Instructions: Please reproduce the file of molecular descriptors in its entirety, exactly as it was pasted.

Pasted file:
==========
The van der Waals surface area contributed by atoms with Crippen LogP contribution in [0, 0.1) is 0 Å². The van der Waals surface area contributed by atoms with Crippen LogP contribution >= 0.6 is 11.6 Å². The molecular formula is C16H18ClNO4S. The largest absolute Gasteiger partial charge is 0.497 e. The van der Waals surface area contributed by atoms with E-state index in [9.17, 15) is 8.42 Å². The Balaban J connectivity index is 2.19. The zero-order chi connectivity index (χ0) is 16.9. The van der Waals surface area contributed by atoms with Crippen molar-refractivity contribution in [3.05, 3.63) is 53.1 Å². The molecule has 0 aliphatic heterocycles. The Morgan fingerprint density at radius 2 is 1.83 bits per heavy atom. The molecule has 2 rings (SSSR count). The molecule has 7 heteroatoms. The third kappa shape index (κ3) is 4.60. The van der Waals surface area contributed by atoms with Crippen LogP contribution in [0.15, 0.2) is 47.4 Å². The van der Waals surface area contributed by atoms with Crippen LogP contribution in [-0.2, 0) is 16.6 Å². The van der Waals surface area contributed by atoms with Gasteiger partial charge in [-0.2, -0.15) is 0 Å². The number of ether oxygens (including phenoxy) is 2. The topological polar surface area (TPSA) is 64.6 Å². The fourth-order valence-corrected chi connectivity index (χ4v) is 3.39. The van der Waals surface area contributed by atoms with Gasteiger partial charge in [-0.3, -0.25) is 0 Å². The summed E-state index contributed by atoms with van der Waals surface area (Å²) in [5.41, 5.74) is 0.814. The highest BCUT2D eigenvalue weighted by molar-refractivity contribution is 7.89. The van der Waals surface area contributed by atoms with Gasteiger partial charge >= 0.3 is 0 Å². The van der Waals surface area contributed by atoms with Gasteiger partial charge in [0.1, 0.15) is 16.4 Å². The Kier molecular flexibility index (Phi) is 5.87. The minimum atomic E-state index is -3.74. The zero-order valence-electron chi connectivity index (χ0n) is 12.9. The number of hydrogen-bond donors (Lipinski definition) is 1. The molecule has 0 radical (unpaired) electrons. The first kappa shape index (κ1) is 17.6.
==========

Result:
The van der Waals surface area contributed by atoms with Crippen LogP contribution in [0, 0.1) is 0 Å². The van der Waals surface area contributed by atoms with Crippen LogP contribution >= 0.6 is 11.6 Å². The molecular formula is C16H18ClNO4S. The largest absolute Gasteiger partial charge is 0.497 e. The van der Waals surface area contributed by atoms with E-state index in [9.17, 15) is 8.42 Å². The Balaban J connectivity index is 2.19. The zero-order chi connectivity index (χ0) is 16.9. The van der Waals surface area contributed by atoms with Crippen molar-refractivity contribution in [3.05, 3.63) is 53.1 Å². The molecule has 0 aliphatic heterocycles. The Morgan fingerprint density at radius 2 is 1.83 bits per heavy atom. The molecule has 2 rings (SSSR count). The molecule has 7 heteroatoms. The third kappa shape index (κ3) is 4.60. The van der Waals surface area contributed by atoms with Crippen LogP contribution in [0.15, 0.2) is 47.4 Å². The van der Waals surface area contributed by atoms with Crippen LogP contribution in [-0.2, 0) is 16.6 Å². The van der Waals surface area contributed by atoms with Gasteiger partial charge in [-0.2, -0.15) is 0 Å². The number of ether oxygens (including phenoxy) is 2. The topological polar surface area (TPSA) is 64.6 Å². The fourth-order valence-corrected chi connectivity index (χ4v) is 3.39. The van der Waals surface area contributed by atoms with Gasteiger partial charge in [-0.3, -0.25) is 0 Å². The summed E-state index contributed by atoms with van der Waals surface area (Å²) in [5.41, 5.74) is 0.814. The highest BCUT2D eigenvalue weighted by molar-refractivity contribution is 7.89. The van der Waals surface area contributed by atoms with Gasteiger partial charge >= 0.3 is 0 Å². The van der Waals surface area contributed by atoms with Gasteiger partial charge in [0.1, 0.15) is 16.4 Å². The Kier molecular flexibility index (Phi) is 5.87. The minimum atomic E-state index is -3.74. The zero-order valence-electron chi connectivity index (χ0n) is 12.9. The number of hydrogen-bond donors (Lipinski definition) is 1. The molecule has 0 radical (unpaired) electrons. The first kappa shape index (κ1) is 17.6.